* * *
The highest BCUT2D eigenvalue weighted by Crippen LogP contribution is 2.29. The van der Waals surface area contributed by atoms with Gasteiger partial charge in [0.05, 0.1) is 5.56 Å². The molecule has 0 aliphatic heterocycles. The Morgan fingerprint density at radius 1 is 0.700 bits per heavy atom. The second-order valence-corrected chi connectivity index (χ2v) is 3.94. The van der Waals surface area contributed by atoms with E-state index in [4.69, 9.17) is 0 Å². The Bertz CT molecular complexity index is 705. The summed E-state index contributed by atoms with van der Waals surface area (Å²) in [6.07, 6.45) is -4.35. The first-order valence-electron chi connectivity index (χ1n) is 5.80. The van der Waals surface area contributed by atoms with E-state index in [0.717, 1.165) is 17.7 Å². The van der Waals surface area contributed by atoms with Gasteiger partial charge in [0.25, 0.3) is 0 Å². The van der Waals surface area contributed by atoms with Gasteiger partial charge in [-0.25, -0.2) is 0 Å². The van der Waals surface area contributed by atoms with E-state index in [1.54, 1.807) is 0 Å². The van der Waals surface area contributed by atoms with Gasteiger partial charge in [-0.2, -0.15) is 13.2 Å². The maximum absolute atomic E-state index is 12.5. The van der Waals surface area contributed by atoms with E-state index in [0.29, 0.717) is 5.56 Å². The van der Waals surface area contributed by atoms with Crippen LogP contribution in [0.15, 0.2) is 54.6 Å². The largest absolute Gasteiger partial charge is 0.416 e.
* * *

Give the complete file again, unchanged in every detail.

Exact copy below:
The highest BCUT2D eigenvalue weighted by Crippen LogP contribution is 2.29. The van der Waals surface area contributed by atoms with Gasteiger partial charge in [0.05, 0.1) is 5.56 Å². The molecule has 0 aliphatic heterocycles. The Morgan fingerprint density at radius 1 is 0.700 bits per heavy atom. The second-order valence-corrected chi connectivity index (χ2v) is 3.94. The van der Waals surface area contributed by atoms with E-state index in [4.69, 9.17) is 0 Å². The Bertz CT molecular complexity index is 705. The summed E-state index contributed by atoms with van der Waals surface area (Å²) in [6.07, 6.45) is -4.35. The first-order valence-electron chi connectivity index (χ1n) is 5.80. The van der Waals surface area contributed by atoms with E-state index in [0.717, 1.165) is 17.7 Å². The van der Waals surface area contributed by atoms with Gasteiger partial charge in [0.25, 0.3) is 0 Å². The van der Waals surface area contributed by atoms with Gasteiger partial charge in [-0.25, -0.2) is 0 Å². The van der Waals surface area contributed by atoms with E-state index in [1.54, 1.807) is 0 Å². The van der Waals surface area contributed by atoms with Gasteiger partial charge in [-0.2, -0.15) is 13.2 Å². The maximum absolute atomic E-state index is 12.5. The van der Waals surface area contributed by atoms with E-state index in [0.29, 0.717) is 5.56 Å². The van der Waals surface area contributed by atoms with Crippen LogP contribution in [0.15, 0.2) is 54.6 Å². The largest absolute Gasteiger partial charge is 0.416 e.